Recent investigations (13,34,39) have reported conflicting results regarding the effect of creatine supplementation without concurrent resistance training on muscular strength. For example, it has been demonstrated that 25 g·d−1 of CM for 5 days increased concentric, isokinetic peak torque of the leg extensors at 180°·s−1 (34), but 20 g·d−1 over the same time period resulted in no change (13). In addition, loading doses of 20 g·d−1 for 5 days have been shown to increase 1RM half-squat, but not 1RMBP (21). Zuniga et al. (39) also examined loading doses of 20 g·d−1 of CM and found no improvements in 1RMLE or 1RMBP after 7 days of supplementation. Other studies (5,19) involving nonloading chronic doses of PEG-creatine (1.25–5.00 g·d−1) and the assessment of muscular strength have also provided inconsistent results, particularly between upper- and lower-body 1RM measures. Specifically, 4 weeks of supplementation with 1.25, 2.50, and 5.00 g·d−1 of PEG-creatine has been shown to improve 1RMBP (5,19). For measures of lower-body strength, however, these investigations found that 1.25 and 2.50 g·d−1 increased 1RM leg press (19), but 5.0 g·d−1 had no effect on 1RMLE (5). In this investigation, there were increases in both 1RMBP and 1RMLE from day 0 to day 28 for the PEG1.25, PEG2.50, and placebo groups. Collectively, the present findings and those of others (5,13,19,21,34,39) indicated that chronic doses (1.25–5.0 g·d−1) of PEG-creatine and loading doses of CM up to 20 g·d−1 may not improve lower-body strength when assessed with the leg extension exercise. Furthermore, in contrast to Herda et al. (19), the results of this investigation also demonstrated that supplementation with 1.25 and 2.50 g·d−1 of PEG-creatine, like loading doses of CM (20 g·d−1) (21,39), may not increase upper-body muscular strength without resistance training.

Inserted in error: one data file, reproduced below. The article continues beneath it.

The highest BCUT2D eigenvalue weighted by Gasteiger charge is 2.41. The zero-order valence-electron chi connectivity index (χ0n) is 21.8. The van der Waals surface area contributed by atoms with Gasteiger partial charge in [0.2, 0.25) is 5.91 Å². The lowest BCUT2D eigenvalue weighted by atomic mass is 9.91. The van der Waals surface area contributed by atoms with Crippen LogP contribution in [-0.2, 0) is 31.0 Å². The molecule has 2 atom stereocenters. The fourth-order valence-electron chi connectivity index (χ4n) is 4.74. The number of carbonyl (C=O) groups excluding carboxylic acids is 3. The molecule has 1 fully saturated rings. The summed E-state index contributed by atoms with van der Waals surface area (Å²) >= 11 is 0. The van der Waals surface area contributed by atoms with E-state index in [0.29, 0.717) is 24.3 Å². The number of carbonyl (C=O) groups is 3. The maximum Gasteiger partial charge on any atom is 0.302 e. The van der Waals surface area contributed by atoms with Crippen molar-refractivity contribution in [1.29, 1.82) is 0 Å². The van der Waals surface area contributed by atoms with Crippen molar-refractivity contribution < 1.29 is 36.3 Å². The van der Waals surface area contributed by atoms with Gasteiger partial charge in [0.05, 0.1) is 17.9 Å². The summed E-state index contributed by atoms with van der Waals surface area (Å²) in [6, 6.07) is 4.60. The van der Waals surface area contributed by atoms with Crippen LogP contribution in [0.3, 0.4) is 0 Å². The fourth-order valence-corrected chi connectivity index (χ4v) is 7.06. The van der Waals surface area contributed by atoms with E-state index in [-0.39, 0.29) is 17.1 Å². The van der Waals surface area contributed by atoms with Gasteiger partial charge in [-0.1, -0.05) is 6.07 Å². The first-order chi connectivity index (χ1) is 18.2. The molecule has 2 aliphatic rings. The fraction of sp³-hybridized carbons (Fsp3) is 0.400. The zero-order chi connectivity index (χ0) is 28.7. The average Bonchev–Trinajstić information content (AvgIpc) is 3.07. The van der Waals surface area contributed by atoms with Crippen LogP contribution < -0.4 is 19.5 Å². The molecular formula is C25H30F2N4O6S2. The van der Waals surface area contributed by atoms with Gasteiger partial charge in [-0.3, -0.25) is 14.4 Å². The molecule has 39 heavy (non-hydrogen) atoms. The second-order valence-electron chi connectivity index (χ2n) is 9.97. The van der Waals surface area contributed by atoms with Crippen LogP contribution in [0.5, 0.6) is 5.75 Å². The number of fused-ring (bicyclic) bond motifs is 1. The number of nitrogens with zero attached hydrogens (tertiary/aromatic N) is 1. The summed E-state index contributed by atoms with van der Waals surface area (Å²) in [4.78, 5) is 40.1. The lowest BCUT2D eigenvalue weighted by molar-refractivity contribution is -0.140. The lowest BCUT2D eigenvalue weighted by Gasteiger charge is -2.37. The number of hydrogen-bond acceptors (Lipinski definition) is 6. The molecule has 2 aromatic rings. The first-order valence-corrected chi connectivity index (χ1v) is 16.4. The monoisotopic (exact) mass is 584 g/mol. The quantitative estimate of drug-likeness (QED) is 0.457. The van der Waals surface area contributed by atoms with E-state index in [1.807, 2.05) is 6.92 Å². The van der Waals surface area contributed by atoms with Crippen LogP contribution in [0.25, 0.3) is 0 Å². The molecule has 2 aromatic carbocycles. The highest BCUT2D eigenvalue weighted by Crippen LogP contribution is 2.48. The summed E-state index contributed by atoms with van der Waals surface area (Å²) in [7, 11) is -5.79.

Creatine supplementation largely benefits exercise performance through enhanced levels of phosphocreatine within the muscle that facilitate the regeneration of ATP from ADP by means of creatine kinase. Therefore, this mechanism would primarily be useful during repeated bouts of high-intensity activity and enable larger volumes of work to be accomplished during resistance training with subsequent increases in muscular strength and endurance. Previous studies have shown that typical loading periods (20 g·d−1 for 5–7 days) (18) and smaller chronic doses (3 g·d−1 for 28 days) (20) of CM can elevate intramuscular phosphocreatine and total creatine stores to ergogenic levels. In addition, Fry et al. (12) demonstrated through biopsies that 10 g·d−1 of PEG-creatine was associated with a significantly greater creatine uptake efficiency in skeletal muscle compared with 20 g·d−1 of CM over a 5-day supplementation period. Therefore, the authors (12) suggested that relatively smaller doses of PEG-creatine may improve measures of exercise performance to similar levels compared with larger doses of CM. Subsequently, Herda et al. (19) established that 30 days of supplementation with 1.25 and 2.50 g·d−1 of PEG-creatine provided ergogenic effects on 1RMBP and 1RM leg press equal to those from 5.0 g·d−1 of CM. Based on these findings (12,19), we hypothesized that 28 days of supplementation with the current PEG-creatine doses (1.25 and 2.50 g·d−1) would result in increased 1RMBP and 1RMLE. The physiological mechanism associated with PEG-creatine supplementation that is responsible for improving 1RMBP and 1RM leg press, but not 1RMLE remains uncertain. Specifically, dosing regimens as low as 1.25 g·d−1 of PEG-creatine have resulted in increased 1RMBP and 1RM leg press; whereas, 1.25–5.00 g·d−1 has not led to improved 1RMLE. Thus, the present findings and those of others (5,13,19,34,39) have indicated that supplementation with PEG-creatine or CM may not influence measures of upper- and lower-body strength in similar manners.